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Managing diabetes in summer heat

Managing Diabetes in the Summer Heat

In the last few posts, I’ve covered a few things about what it’s like to have and manage diabetes that we might not learn from the doctor’s office: things like the basics of diabetes, how our diet affects our numbers, and how we should manage illness.


Today, I’d like to talk a little bit about managing diabetes during the hot Summer months and the precautions we should take. It’s common knowledge that the Summer can be a dangerous time for the average person. The heat can be so intense, that it’s recommended we:

  • Wear light colored clothing, in gauzy fabrics which can breathe more easily, like cottons or linens;
  • Wear sunscreen and hats/baseball caps when we have to be exposed directly to the Sun;
  • Keep hydrated by drinking plenty of water, juice, or diet sports drinks – while avoiding diuretics such as diet sodas, coffee, or tea;
  • Do any exercising or yard work in the early mornings, or later in the evenings (at dusk and dawn);
  • Take cooling showers regularly; and
  • Look out for signs of heat exhaustion, such as dizziness, light-headedness or fainting, headache, cramps, nausea, confusion, fatigue, etc.

But when we have diabetes, we should be extra cautious to the effects of Summer heat. Summer heat can quickly affect glucose numbers – leading to unpredictable scenarios of either high blood sugar, or episodes of hypoglycemia. (Hypoglycemia is when our blood sugar levels dip below 70 mg/dL or 3.9 mmol/L.) High blood sugar may lead to excessive dehydration, which may in turn, lead to diabetic complications such as ketoacidosis, or hyperosmolarity. Heat is also known to more quickly affect persons who have other chronic health conditions, such as cardiovascular disease and high blood pressure.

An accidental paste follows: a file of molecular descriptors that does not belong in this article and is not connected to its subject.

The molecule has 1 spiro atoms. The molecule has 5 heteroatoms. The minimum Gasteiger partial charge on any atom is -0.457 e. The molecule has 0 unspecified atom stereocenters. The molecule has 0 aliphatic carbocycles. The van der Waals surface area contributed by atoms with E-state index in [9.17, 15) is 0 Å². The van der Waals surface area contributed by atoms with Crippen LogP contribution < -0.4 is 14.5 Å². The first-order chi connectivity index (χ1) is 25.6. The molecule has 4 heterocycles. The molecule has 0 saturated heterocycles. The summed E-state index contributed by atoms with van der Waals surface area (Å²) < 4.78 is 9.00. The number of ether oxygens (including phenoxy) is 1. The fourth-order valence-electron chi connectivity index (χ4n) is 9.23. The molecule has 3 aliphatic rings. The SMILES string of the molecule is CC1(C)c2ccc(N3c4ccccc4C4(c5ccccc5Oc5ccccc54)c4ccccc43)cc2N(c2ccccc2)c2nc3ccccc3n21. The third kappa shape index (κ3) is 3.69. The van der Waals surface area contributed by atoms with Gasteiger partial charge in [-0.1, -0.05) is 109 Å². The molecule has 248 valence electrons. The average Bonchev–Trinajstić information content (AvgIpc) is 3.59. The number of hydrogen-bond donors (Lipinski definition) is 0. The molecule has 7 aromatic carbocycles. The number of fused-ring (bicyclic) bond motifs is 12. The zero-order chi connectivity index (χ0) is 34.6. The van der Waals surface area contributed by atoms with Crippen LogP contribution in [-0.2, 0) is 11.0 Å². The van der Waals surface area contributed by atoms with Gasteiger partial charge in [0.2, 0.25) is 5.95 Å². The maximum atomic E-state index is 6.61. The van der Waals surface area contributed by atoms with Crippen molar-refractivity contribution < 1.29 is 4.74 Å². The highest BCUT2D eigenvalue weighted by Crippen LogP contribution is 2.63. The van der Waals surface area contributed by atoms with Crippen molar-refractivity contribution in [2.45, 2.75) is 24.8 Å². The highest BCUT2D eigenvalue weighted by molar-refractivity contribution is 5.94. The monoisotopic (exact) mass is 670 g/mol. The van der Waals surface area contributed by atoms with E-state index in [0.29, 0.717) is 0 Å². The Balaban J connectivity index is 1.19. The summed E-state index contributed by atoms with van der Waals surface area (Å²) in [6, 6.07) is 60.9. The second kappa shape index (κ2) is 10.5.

So, keeping all of these things in mind, it is important that we actually follow through with the precautions above, but also…

  • Test glucose levels regularly, particularly if you don’t feel well. Take twice as many diabetes supplies with you any time you are going on vacation than you would normally need;
  • Keep all testing supplies (including meter and strips) and medications in a cool place, and away from direct sunlight. An overheated meter and strips will NOT be accurate. Keep insulin stored in a lunch bag with an ice pack, or a frio bag;
  • Keep appropriate snacks and glucose tabs with you at all times, for quick treating of hypoglycemia;
  • Do not skip meals – skipping meals adds to the likelihood of unpredictable blood glucose;
  • Keep water or a dietary sports drink with us, at all times – do not rely on someone else having water available;
  • Evaluate your workplace setting, and consider asking for appropriate accommodations. (A few Summers ago, I suffered from heat exhaustion while working the register at my place of employment. Management was quick and gracious enough to provide me with a personal fan, as well as allowing bottled water.)

Summer should be a fun time for all, where we are more active and enjoy the great outdoors, but the heat can be a challenge for any person. It can be especially risky when we have diabetes. With just a few extra steps we can avoid complications and risky situations.

This article represents the opinions, thoughts, and experiences of the author; none of this content has been paid for by any advertiser. The team does not recommend or endorse any products or treatments discussed herein. Learn more about how we maintain editorial integrity here.